A spectacular and distinctive flycatcher, the bright red Vermilion Flycatcher inhabits riparian areas and scrub in the southwestern United States and southward. It perches conspicuously, making periodic flights to nab insect prey.
Scrub, desert, cultivated lands, and riparian woodlands.
Insects and other arthropods.
The male Vermilion Flycatcher often seeks to initiate copulation by delivering a butterfly or other showy insect to the female. During breeding season, the male Vermilion Flycatcher performs a spectacular display, fluttering 10 to 30 meters (11-33 ft) above the canopy, singing. Sits and waits on an open perch, locates prey, and pursues it. Often takes prey on the wing, from ground level to a height of about 10 meters (33 ft).
A loose cup of twigs, grasses, and fibers, lined with down, feathers, and hair. Usually placed in a fork in a horizontal tree branch, about 2.5 to 6 meters (8-20 ft) off the ground.
© Bob McGuire | Macaulay Library
- Small flycatcher.
- Male has bright red or red-orange head and underparts.
- Female is dull grayish brown above, with pale red under the tail and a streaked whitish chest.
Crown, lower face, and underparts brilliant scarlet or vermilion. Upperparts, nape, and mask through the eye blackish brown. Wings and tail dark blackish brown. Outer tail feathers may be edged with white. Narrow white tip on tail.
Upperparts grayish brown. Underparts white near throat, becoming pale salmon or orangish under the tail. Breast, sides, and flanks streaked with grayish brown. Dull white eyebrow stripe and gray line through eyes. Wings and tail dark grayish brown. Some may have a few pinkish red feathers on the crown or breast.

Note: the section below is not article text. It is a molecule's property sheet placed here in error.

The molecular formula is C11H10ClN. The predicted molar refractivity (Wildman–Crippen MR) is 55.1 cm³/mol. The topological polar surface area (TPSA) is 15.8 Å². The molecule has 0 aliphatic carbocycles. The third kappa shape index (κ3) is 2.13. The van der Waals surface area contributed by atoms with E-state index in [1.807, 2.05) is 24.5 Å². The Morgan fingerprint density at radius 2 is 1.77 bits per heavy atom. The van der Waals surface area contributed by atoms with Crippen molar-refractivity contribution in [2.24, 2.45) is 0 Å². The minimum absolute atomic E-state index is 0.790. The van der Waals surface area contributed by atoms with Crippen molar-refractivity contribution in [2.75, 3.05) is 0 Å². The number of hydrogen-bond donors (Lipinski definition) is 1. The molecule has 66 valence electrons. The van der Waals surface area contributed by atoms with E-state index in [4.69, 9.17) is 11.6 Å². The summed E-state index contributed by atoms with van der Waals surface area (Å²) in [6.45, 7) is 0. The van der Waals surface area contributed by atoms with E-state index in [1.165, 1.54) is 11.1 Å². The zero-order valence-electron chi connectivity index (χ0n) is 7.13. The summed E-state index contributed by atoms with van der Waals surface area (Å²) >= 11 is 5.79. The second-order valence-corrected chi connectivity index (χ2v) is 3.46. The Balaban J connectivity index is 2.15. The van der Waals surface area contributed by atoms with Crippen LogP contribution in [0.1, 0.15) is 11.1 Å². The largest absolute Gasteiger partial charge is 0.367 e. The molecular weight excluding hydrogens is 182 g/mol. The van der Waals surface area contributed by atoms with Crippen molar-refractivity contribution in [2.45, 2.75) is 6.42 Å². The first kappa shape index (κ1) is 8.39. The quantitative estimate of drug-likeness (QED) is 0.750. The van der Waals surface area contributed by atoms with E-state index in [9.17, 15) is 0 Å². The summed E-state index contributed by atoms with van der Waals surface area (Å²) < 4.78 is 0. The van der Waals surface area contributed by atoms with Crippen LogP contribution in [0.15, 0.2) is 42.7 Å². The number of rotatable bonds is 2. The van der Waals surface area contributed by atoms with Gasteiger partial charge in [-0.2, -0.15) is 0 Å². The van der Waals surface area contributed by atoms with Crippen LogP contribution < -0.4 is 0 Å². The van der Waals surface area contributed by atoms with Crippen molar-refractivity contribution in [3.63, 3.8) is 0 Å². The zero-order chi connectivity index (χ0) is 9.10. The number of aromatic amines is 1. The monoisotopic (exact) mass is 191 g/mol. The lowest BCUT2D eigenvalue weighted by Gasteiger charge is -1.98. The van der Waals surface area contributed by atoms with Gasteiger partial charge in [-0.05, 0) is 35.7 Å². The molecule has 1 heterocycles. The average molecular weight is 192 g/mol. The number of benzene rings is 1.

Juvenile with scaly grayish back, white underparts, white outer tail feathers, and dusky spotting across chest. Immature male resembles adult female, with more extensive reddish color under tail and on flanks and variable amounts of dull red mottling. Immature female is similar to adult female, but with yellow, not reddish, under the tail.
Did you know?!
- The breeding male Vermilion Flycatcher spends about 90 percent of the day perched.
- Twelve subspecies of Vermilion Flycatcher are recognized, including a race with a dark morph that ranges from western Peru to northern Chile. Both male and female of this morph are dark all over, with some males having a few red feathers on the head, and some females having a pinkish wash under the tail. About half of the Vermilion Flycatchers in Lima, Peru are the dark morph, but the proportion decreases as one goes further southward.